scendi con noi nel sottosuolo di Napoli...

Il museo dell'acqua e Napoli sotterranea

alla ricerca del decumano sommerso

The Basilica of Pietrasanta

Hidden for thousands of years, ancient testimonies of a lively and fervent civilization resurface from Pietrasanta. The Pietrasanta route has a mystical and magical charm at the same time. Under the Basilica of Pietrasanta, erected above the remains of the Greek temple of Diana, an unpublished and unexplored underground path opens its doors: it is the Water Museum – now partially open to visitors – in which, at a depth of 35 meters, the cavities open the their jaws and allow entry into the overturned city of Naples upside down. Absolutely not to be missed are the Pontano Chapel and the Chapel of the Holy Savior which are immediately adjacent to the majestic Basilica.

Santa Maria Maggiore alla Pietrasanta

The Basilica was built in place of the temple by Bishop Pomponio. Currently the Church is the result of the renovation project by Cosimo Fanzago, who conceived a new Baroque organism. Particularly precious is the floor of the Church a attributable to Giuseppe Massa (1764). Next to the church, the Pietrasanta bell tower
which takes its name from the church of S. Maria Maggiore (otherwise known as Pietrasanta), and, together with this, was built over the remains of the Roman temple of Diana (ruins that can still be partially admired at the base of the bell tower, as well as in some parts of the church).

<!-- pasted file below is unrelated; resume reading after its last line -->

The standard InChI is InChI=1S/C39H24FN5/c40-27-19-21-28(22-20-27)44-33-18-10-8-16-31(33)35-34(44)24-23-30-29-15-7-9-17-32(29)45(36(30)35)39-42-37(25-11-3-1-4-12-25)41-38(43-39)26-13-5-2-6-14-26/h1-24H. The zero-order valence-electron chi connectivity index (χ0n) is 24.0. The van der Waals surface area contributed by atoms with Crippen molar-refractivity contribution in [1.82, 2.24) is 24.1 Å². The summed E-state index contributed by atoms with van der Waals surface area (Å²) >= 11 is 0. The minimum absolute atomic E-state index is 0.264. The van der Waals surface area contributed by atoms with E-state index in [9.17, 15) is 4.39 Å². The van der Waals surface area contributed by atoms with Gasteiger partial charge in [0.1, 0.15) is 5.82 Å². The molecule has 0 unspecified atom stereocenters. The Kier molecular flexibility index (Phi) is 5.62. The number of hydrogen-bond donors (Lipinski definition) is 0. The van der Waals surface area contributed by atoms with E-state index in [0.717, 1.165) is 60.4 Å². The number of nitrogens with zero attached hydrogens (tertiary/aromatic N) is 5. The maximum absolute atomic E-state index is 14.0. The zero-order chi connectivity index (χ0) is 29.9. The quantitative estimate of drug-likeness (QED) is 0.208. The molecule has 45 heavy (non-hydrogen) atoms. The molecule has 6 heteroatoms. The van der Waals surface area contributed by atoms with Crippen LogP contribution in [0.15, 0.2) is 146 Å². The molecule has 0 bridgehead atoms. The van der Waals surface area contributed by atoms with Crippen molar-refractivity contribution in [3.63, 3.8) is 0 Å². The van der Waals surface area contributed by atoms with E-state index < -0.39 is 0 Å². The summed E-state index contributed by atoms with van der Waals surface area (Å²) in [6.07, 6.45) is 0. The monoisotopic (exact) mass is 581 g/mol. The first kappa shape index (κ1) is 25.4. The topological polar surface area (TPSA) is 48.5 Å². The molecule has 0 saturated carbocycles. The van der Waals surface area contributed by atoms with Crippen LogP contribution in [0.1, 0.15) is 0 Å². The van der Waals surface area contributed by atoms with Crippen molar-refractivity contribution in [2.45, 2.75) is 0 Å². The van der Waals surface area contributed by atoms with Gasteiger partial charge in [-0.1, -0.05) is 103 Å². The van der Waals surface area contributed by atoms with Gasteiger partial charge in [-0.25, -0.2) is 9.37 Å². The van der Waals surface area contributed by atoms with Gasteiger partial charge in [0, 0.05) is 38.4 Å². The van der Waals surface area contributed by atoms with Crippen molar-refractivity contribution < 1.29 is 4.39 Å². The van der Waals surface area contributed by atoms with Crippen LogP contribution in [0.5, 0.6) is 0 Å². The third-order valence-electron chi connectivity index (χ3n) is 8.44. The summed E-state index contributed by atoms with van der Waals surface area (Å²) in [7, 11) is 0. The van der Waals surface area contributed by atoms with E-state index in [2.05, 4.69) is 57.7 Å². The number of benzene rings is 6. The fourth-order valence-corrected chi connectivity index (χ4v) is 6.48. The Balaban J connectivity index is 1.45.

The Water Museum

By exploiting the work in the cavities, the Neapolitans survived the allied bombings of the Second World War. The long tunnels dug by the Greeks were first used to bring water to the city of Neapolis and then to escape the horrors of war. The underground Naples has become an integral part of the city above, as if it were a city within the city, hidden and underlying the one above a true parallel city, symmetrical to the one above.


A suggestive connection is that of the lift that leads directly into the cavities, 35 meters deep.


Carved into the rock, the underground passages lead along parallel and symmetrical tunnels to the decumani.


Underground Naples

The journey into the subsoil of Naples is beautiful and evocative but it is also a journey through time. Going down to 35 meters deep, you walk hundreds of meters walking under the city, in another city that is parallel and invisible to the one above. It is the hidden Naples that allows us to know the Greek-Roman Naples and the Naples tormented by the bombings of the Second World War.


Entering the heart of the city means discovering the underground Naples of the ancient cisterns used as water reservoirs.


The ancient water system that supplied the city came directly under Naples brought from the surrounding countryside. 

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Full ticket

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